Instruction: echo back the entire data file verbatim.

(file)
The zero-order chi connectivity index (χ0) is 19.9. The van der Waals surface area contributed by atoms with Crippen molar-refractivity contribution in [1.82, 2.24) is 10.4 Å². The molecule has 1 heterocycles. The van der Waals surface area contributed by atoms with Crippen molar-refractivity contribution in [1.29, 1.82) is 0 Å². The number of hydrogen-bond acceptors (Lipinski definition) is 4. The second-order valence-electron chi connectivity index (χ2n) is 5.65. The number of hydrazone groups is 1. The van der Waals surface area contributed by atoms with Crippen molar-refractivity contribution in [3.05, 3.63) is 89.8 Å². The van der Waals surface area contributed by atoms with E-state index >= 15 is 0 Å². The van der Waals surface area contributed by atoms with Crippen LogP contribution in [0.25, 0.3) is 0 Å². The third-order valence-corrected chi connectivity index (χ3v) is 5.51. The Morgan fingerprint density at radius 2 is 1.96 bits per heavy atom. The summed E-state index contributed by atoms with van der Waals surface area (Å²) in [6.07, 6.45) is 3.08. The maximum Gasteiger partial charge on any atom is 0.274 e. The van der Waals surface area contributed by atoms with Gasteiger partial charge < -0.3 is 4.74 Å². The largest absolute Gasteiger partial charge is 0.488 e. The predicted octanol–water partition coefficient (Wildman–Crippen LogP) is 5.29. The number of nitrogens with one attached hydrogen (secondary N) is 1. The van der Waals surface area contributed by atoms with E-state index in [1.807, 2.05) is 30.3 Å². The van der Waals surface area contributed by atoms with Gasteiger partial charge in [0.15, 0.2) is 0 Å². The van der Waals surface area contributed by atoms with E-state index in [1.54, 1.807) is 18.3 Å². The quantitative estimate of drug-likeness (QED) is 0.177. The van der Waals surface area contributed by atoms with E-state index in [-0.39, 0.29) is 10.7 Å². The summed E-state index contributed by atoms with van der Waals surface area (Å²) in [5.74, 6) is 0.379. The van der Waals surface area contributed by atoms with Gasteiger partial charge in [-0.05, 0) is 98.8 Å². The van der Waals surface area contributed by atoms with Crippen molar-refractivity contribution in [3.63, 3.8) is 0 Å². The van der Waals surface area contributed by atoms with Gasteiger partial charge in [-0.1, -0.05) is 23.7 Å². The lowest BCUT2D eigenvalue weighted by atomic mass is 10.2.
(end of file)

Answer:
The zero-order chi connectivity index (χ0) is 19.9. The van der Waals surface area contributed by atoms with Crippen molar-refractivity contribution in [1.82, 2.24) is 10.4 Å². The molecule has 1 heterocycles. The van der Waals surface area contributed by atoms with Crippen molar-refractivity contribution in [1.29, 1.82) is 0 Å². The number of hydrogen-bond acceptors (Lipinski definition) is 4. The second-order valence-electron chi connectivity index (χ2n) is 5.65. The number of hydrazone groups is 1. The van der Waals surface area contributed by atoms with Crippen molar-refractivity contribution in [3.05, 3.63) is 89.8 Å². The van der Waals surface area contributed by atoms with E-state index >= 15 is 0 Å². The van der Waals surface area contributed by atoms with Crippen LogP contribution in [0.25, 0.3) is 0 Å². The third-order valence-corrected chi connectivity index (χ3v) is 5.51. The Morgan fingerprint density at radius 2 is 1.96 bits per heavy atom. The summed E-state index contributed by atoms with van der Waals surface area (Å²) in [6.07, 6.45) is 3.08. The maximum Gasteiger partial charge on any atom is 0.274 e. The van der Waals surface area contributed by atoms with Gasteiger partial charge < -0.3 is 4.74 Å². The largest absolute Gasteiger partial charge is 0.488 e. The predicted octanol–water partition coefficient (Wildman–Crippen LogP) is 5.29. The number of nitrogens with one attached hydrogen (secondary N) is 1. The van der Waals surface area contributed by atoms with E-state index in [1.807, 2.05) is 30.3 Å². The van der Waals surface area contributed by atoms with Gasteiger partial charge in [0.15, 0.2) is 0 Å². The van der Waals surface area contributed by atoms with E-state index in [1.54, 1.807) is 18.3 Å². The quantitative estimate of drug-likeness (QED) is 0.177. The van der Waals surface area contributed by atoms with E-state index in [-0.39, 0.29) is 10.7 Å². The summed E-state index contributed by atoms with van der Waals surface area (Å²) in [5.74, 6) is 0.379. The van der Waals surface area contributed by atoms with Gasteiger partial charge in [-0.05, 0) is 98.8 Å². The van der Waals surface area contributed by atoms with Crippen molar-refractivity contribution in [3.63, 3.8) is 0 Å². The van der Waals surface area contributed by atoms with Gasteiger partial charge in [-0.1, -0.05) is 23.7 Å². The lowest BCUT2D eigenvalue weighted by atomic mass is 10.2.